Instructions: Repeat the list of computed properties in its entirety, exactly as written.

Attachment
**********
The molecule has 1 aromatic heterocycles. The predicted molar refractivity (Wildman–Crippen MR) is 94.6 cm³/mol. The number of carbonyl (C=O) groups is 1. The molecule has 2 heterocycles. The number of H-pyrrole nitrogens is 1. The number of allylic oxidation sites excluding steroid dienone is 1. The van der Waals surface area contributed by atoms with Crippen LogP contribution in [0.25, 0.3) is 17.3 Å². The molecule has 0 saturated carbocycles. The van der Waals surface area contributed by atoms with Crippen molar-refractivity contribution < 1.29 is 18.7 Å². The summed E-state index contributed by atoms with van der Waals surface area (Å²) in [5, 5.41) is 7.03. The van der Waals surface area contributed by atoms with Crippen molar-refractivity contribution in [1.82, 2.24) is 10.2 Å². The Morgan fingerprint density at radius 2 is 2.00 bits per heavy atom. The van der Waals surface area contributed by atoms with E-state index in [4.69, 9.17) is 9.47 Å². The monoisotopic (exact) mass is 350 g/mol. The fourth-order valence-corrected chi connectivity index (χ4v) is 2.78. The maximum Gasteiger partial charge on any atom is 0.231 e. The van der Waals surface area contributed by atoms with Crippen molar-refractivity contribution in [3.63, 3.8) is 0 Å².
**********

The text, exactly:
The molecule has 1 aromatic heterocycles. The predicted molar refractivity (Wildman–Crippen MR) is 94.6 cm³/mol. The number of carbonyl (C=O) groups is 1. The molecule has 2 heterocycles. The number of H-pyrrole nitrogens is 1. The number of allylic oxidation sites excluding steroid dienone is 1. The van der Waals surface area contributed by atoms with Crippen LogP contribution in [0.25, 0.3) is 17.3 Å². The molecule has 0 saturated carbocycles. The van der Waals surface area contributed by atoms with Crippen molar-refractivity contribution < 1.29 is 18.7 Å². The summed E-state index contributed by atoms with van der Waals surface area (Å²) in [5, 5.41) is 7.03. The van der Waals surface area contributed by atoms with Crippen molar-refractivity contribution in [1.82, 2.24) is 10.2 Å². The Morgan fingerprint density at radius 2 is 2.00 bits per heavy atom. The van der Waals surface area contributed by atoms with E-state index in [4.69, 9.17) is 9.47 Å². The monoisotopic (exact) mass is 350 g/mol. The fourth-order valence-corrected chi connectivity index (χ4v) is 2.78. The maximum Gasteiger partial charge on any atom is 0.231 e. The van der Waals surface area contributed by atoms with Crippen molar-refractivity contribution in [3.63, 3.8) is 0 Å².